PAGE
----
In the ongoing quest for affordable, accessible, accountable healthcare, information technologies are taking center stage. Health IT, or HIT, is the critical connector for improving outcomes and constraining cost in the industry. But, companies are scrambling to fill an IT talent void that could impede progress toward meeting government and consumer expectations, delivering on strategic priorities, and capitalizing on new growth prospects. As a result, more than three-quarters of top healthcare executives anticipate changes in their talent strategies over the next year. (See figure).
Providers, health insurers, drug and device companies, and HIT companies have similar needs that could lead to intense competition for the same limited number of skilled workers. HIT workers that can work across the health sector will have a big advantage in the labor market. Companies that successfully build their IT identity and brand will likely be best positioned to acquire, manage, and retain critically important technology workers.
After ten years of outsourcing its information technology department, leaders at Northern Arizona Healthcare decided to bring IT back in-house and expand the role of IT personnel in helping the hospital implement health reform. The IT department was given a full-time recruiter on loan and six months to do it. “The main reason we decided to in-source was because we believed our vendor was not as innovative as we needed it to be,” said Marilynn Black, chief information officer. “We did not believe we had the right partner to implement healthcare reform.” The technology wasn’t a big factor but the people were. One big advantage was that the hospital hired 75 of the vendor’s employees who were already familiar with the hospital. Anticipating their staffing needs in IT in the next several years and understanding the shortage of HIT skills in the market, they wanted to keep as many people as possible to help meet future business needs.
But the cultural change has been difficult since staff are held to a different level of accountability than they are used to. For example, IT leaders at Northern Arizona reward staff based more on how their customers think they are doing rather than on technical skill alone. Black and her team knew they needed a well orchestrated talent planning process to manage the transition for the staff. They assessed their current capabilities, crafted a vision for high performing teams, and devised a “cultural maturity grid” that illustrates what they look like today and where they need to be. The grid measures seven key areas (trust, integrity, honesty and openness, purpose, credibility, influence and accountability) and a performance scorecard allows them to track cultural maturity on a monthly basis. “We needed to do this to create a strong culture with positivity, better customer service, quality outcomes, and sound financial spending,” said Black. “Now we know what it will take to get there.”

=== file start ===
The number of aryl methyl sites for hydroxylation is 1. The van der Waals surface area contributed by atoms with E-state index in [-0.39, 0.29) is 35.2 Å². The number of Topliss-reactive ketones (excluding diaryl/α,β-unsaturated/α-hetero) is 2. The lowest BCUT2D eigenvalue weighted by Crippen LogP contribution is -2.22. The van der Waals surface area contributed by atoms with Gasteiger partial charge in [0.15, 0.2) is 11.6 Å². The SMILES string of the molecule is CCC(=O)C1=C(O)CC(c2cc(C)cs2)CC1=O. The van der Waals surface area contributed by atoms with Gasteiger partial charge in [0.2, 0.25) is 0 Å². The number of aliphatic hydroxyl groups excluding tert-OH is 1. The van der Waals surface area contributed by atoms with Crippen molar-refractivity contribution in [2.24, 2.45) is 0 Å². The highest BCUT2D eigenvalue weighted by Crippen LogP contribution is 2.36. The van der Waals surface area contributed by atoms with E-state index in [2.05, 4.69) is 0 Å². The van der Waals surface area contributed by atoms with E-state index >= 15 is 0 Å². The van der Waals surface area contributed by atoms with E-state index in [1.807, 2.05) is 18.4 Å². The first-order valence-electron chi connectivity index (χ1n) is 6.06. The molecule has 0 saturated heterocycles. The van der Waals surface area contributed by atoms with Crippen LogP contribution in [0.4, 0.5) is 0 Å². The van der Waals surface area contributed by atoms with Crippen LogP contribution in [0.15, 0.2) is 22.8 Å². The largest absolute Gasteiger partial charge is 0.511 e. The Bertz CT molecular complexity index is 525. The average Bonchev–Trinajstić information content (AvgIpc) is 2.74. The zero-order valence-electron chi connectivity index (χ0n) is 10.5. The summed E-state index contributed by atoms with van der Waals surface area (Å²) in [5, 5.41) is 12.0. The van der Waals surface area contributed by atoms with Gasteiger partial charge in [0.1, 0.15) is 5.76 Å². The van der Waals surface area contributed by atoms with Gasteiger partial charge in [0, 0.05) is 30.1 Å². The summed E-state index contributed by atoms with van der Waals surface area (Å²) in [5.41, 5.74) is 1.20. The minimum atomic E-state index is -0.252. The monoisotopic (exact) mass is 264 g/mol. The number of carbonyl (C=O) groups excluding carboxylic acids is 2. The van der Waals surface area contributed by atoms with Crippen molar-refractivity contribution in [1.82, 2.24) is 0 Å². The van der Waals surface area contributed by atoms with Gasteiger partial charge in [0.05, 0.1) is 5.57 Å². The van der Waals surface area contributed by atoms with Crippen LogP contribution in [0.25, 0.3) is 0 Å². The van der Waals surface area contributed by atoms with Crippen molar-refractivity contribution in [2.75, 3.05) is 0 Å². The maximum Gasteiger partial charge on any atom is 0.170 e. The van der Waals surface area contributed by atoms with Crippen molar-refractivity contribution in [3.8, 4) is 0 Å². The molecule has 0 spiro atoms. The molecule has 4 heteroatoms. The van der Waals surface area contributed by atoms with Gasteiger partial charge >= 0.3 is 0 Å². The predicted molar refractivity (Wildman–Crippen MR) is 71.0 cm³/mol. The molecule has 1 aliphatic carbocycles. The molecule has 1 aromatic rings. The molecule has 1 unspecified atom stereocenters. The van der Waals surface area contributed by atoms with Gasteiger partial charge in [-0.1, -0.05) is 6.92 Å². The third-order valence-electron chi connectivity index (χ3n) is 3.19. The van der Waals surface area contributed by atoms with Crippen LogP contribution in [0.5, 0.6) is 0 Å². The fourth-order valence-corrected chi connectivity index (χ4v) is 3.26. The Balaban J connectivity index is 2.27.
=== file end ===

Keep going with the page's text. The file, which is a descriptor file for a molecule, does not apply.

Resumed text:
Often healthcare business executives say they need IT partners that can marry technology with business strategies, anticipate their needs, and sell them on ideas. Blue Cross Blue Shield of Nebraska discovered it also needed to look through the lens of the IT executive.
Six years ago the health insurer launched Leading Blue, an initiative aimed at identifying and developing critical skills senior executives believed were necessary to expand the company over the next five to seven years. A glaring discovery early on was that business directors, vice presidents and top executives needed a better understanding of information technology. “We had very competent leadership in IT who had led the department to become a strategic business partner to the rest of the organization,” said Tom Whalen, vice president of human resources and organizational development and the initiative’s leader. “The issue was that sometimes the business did not always understand the complexity and strategic advantages of IT.” Fortunately, the CEO was committed to bridging the knowledge gap. “A key ingredient was that our CEO is a bit of a techie himself,” Whalen said. “He knew that the key to remaining competitive in this industry was data and technology since ‘data analytics’ will probably be more descriptive of our role than ‘insurer’ will be going forward.” Soon the company was collaborating with the University of Nebraska to design custom IT courses for business leaders.
The courses, taught by university professors and some of the insurer’s senior leaders, focused on explaining how designing the IT framework to support the entire company is similar to how one would go about building a city. Twenty-five executives were trained over 18 months. Today familiarity with IT is considered a core criterion for future leaders. “I now have other executives asking me, ‘How do you think that will affect our technology architecture?’ and that’s certainly not something I ever heard before,” said Susan Courtney, vice president and chief information officer. “They understand there are no islands and that everything we do has an impact on IT. My relationship with peers has gotten significantly better.”